Sir: With reference to Angela Lambert's article "Dear Tim & Bronwen Stewart" (17 July ), I would not presume to comment on the Stewarts' agonising situation, but perhaps more than most I can understand something of their anguish.
Our 18-year-old son, who has Down's syndrome, was rushed into hospital before Christmas with pneumonia. He was not expected to live. We asked for him to receive intensive care. It transpired that he had suffered a series of massive strokes, which threatened his life, but gradually he stabilised.We were then told by the doctors that he would be semi-comatose and might not see, hear or know us. After several weeks it became clear that this prognosis was too gloomy. He left hospital after three-and-a- half months to receive nursing care in a Sue Ryder home. There he enjoys our visits and the friendship of the staff and other residents. He listens to his music. He is tremendously disabled but appears happy to be loved.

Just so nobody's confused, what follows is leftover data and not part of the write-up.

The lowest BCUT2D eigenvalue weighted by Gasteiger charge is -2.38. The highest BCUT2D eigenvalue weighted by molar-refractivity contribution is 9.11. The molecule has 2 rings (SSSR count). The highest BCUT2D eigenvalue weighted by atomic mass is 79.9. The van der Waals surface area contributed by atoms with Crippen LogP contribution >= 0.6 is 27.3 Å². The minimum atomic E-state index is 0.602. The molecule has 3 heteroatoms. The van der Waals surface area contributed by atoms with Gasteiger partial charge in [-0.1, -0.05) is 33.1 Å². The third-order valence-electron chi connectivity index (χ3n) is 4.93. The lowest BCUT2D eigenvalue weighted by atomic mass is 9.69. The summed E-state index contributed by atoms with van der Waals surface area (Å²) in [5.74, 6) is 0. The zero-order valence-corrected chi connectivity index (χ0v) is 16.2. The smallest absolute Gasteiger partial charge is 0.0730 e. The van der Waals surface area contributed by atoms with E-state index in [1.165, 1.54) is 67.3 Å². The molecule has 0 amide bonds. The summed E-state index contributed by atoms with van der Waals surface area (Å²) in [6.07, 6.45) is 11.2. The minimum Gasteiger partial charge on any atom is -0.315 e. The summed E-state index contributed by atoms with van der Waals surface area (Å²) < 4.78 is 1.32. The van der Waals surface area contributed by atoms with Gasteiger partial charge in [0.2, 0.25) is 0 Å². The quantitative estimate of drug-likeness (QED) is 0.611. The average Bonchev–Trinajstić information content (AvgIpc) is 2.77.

Each situation is different, but always the words of one of the intensive care nurses who looked after him initially will reverberate through my head: "There is always hope." I was very dubious at the time, but they proved to be true. It is important that they are put in the equation as life and death issues are debated.
Culford, SuffolkReuse content